This is closely related to the phenomenon of “pogo sticking,” in which a user clicks on one result, quickly goes back to the results page, clicks on the next result, quickly goes back, clicks on the next, and so on.
Whether bounce rate is an important ranking factor is up for debate. But many of the things that can cause a high bounce rate can definitely affect your search rankings. Usability, for example: if your site takes a long time to load, people are going to hit the back button before they see your content. And slow pages tend to be ranked lower.
Not having the content that people are looking for is also going to hurt your search rankings. If your page title is misleading, it could be drawing a lot of visitors in, but not holding them very long. Again, not a good practice.
Because these factors affect your bounce rate, it can be a very important metric. Getting users into your conversion funnel is crucial for success, and if they’re bouncing right back to search results, that’s not going to happen. So you need to figure out why they’re not sticking around.
Is it because your page doesn’t provide the information they’re looking for? Consider adding more valuable content that will keep them hooked and get them interested in the rest of the content on your site. Is it because your site is really slow? Take steps to speed it up. Is it because you don’t have a strong call to action on your page, so people don’t feel compelled to click through to somewhere else on the site? That’s an easy fix.
Take a close look at your pages with the highest bounce rate and aim to reduce that number. There’s no gold standard for a “good” bounce rate—it depends largely on the type of site and your goals—but if you can get to the 50% range, you’re doing well.
4. Time on page
What it is: the average amount of time any user spends on your page before hitting the back button, clicking a link, or closing the page.
Where to find it: in the Behavior > Site Content section of Google Analytics.
This metric is closely related to bounce rate, but it gives you some important distinct information. If you have a very high bounce rate, there’s a good chance that the average time on page is low—if people aren’t liking your content, they’re going to head right back to the results page without spending more than a few seconds perusing your page.
The time on page metric is best thought of as an indicator of the quality of your content and its value to your readers. While your site usability can affect bounce rate, the amount of time someone spends on your page is more likely to be related to how valuable your content is and how hooked the reader was.
When time on page dips into the sub-1:00 range, your content may not be very good. If your page is short, the content is thin, or you’re just not providing much value, people aren’t going to hang out very long. And that’s not a good sign.
This metric isn’t likely to directly affect your search rankings, but like bounce rate, it can be indicative of things that will. If your content isn’t providing value, it’s not going to rank well. So when you see that your time on page is really low, it’s time to add more value. Exactly what that means depends on your site, but adding more content that answers more readers questions and solves more problems is going to help.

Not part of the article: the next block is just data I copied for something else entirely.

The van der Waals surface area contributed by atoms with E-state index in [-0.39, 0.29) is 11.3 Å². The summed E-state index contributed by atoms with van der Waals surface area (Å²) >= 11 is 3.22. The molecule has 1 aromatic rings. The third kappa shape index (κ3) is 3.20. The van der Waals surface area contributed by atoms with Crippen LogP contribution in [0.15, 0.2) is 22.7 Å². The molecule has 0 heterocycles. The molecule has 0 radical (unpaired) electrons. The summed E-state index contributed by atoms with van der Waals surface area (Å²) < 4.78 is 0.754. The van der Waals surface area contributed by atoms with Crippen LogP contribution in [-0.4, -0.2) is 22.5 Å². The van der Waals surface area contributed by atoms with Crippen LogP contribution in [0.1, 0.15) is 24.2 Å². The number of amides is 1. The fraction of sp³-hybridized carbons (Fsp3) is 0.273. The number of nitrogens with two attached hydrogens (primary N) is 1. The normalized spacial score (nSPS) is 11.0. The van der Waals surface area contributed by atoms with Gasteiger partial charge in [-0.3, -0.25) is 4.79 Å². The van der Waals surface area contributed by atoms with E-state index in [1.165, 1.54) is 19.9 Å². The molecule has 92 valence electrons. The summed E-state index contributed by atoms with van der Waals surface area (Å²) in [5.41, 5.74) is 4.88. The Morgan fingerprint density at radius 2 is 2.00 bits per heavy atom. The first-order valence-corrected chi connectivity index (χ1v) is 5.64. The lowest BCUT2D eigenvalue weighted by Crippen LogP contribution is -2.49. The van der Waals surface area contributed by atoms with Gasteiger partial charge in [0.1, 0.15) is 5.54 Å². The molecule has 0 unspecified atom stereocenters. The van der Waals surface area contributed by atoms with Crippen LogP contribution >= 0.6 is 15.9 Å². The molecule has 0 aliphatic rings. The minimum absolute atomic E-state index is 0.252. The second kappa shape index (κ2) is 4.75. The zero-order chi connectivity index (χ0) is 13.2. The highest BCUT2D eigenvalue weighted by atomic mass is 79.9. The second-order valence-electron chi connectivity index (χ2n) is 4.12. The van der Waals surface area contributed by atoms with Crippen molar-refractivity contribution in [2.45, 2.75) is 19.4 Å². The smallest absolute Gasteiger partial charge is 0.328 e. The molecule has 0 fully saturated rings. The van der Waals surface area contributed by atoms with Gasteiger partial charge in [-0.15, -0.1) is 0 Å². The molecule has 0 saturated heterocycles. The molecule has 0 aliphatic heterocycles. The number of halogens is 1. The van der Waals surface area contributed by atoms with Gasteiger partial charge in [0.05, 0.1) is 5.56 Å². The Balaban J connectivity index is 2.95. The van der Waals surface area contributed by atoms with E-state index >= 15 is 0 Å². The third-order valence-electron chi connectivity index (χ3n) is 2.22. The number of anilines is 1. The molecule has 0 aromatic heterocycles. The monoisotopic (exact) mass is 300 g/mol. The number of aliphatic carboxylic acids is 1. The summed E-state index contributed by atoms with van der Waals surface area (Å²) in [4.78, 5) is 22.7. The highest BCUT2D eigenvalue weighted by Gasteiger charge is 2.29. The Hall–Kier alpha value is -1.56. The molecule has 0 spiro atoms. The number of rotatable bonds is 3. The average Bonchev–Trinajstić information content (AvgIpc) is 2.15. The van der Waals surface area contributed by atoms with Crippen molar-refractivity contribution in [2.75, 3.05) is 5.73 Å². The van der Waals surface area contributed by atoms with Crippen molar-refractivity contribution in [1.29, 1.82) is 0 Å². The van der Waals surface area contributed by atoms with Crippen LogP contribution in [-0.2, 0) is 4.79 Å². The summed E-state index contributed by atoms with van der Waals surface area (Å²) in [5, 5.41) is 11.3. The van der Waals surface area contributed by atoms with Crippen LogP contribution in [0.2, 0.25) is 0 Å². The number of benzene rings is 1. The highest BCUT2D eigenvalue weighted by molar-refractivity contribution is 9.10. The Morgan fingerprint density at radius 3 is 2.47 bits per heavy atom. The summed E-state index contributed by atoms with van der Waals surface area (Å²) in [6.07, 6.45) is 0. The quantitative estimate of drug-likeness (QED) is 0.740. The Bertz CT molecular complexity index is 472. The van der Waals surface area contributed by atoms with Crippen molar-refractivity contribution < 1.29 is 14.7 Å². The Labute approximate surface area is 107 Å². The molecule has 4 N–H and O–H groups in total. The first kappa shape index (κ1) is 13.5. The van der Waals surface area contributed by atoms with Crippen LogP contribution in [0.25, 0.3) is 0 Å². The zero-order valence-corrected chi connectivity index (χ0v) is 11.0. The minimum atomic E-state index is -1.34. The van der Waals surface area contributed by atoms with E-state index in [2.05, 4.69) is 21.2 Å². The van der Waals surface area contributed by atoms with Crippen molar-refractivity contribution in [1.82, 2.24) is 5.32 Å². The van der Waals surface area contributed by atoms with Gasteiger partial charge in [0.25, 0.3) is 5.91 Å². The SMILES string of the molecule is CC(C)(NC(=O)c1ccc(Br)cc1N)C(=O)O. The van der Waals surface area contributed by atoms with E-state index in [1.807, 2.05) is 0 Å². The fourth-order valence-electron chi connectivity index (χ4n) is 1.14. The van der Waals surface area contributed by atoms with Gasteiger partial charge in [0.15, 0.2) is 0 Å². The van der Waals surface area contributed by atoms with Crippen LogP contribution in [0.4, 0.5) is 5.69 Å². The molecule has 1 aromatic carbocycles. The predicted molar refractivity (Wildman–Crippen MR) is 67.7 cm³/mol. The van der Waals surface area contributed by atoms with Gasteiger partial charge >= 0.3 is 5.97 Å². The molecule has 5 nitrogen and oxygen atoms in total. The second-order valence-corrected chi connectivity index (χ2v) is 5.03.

That’s the sort of content that ranks well, regardless of time on page.
And it should be noted that you want the time on page to be short in some cases. If your page exists mostly to get people to sign up for an email course, a low time on page could mean that they’re signing up quickly, for example. You have to take these sorts of things into account as well when looking at this metric.
5. Acquisition channel breakdown
What it is: the percentages of visitors that get to your site through different methods (organic search, social, referral, email, and so on).
Where to find it: in the Acquisition > All Traffic > Channels section of Google Analytics.
How are people finding your site? If you don’t have a good answer to this question, you’re not taking full advantage of analytics. Understanding how people are finding you—and how that changes over time—can guide your efforts in getting more traffic.
For example, if you see that you’re not getting much referral traffic (which tends to be of high value, because referred visitors are usually well-qualified), you can engage in a link-building campaign. Or if your social acquisition goes down, you can start a new social campaign to drum up interest.
Unlike the other metrics on this list, there’s no way to simply improve your acquisition channel breakdown. It’s all relative to your goals and campaigns. But not tracking it would be a big mistake.
You can also use acquisition channel as a useful secondary metric in your other analytics. For example, when looking at your conversion rate, you can sort by acquisition channel to see which types of traffic are converting at the highest rate.
If people who get to your site from social channels tend to become customers more readily than those who come from organic search, you can put extra effort into social. Or if you see that people who come from your email campaign aren’t converting at all, you could reapportion your efforts elsewhere.
Start tracking, start improving
I won’t give you the ultra-cliché line about measurement here. But I’ll say that if you track the right metrics, as well as what you’re doing to improve them, you’ll have a really good idea of what’s working and what’s not.
And building on that knowledge is the key to successful SEO.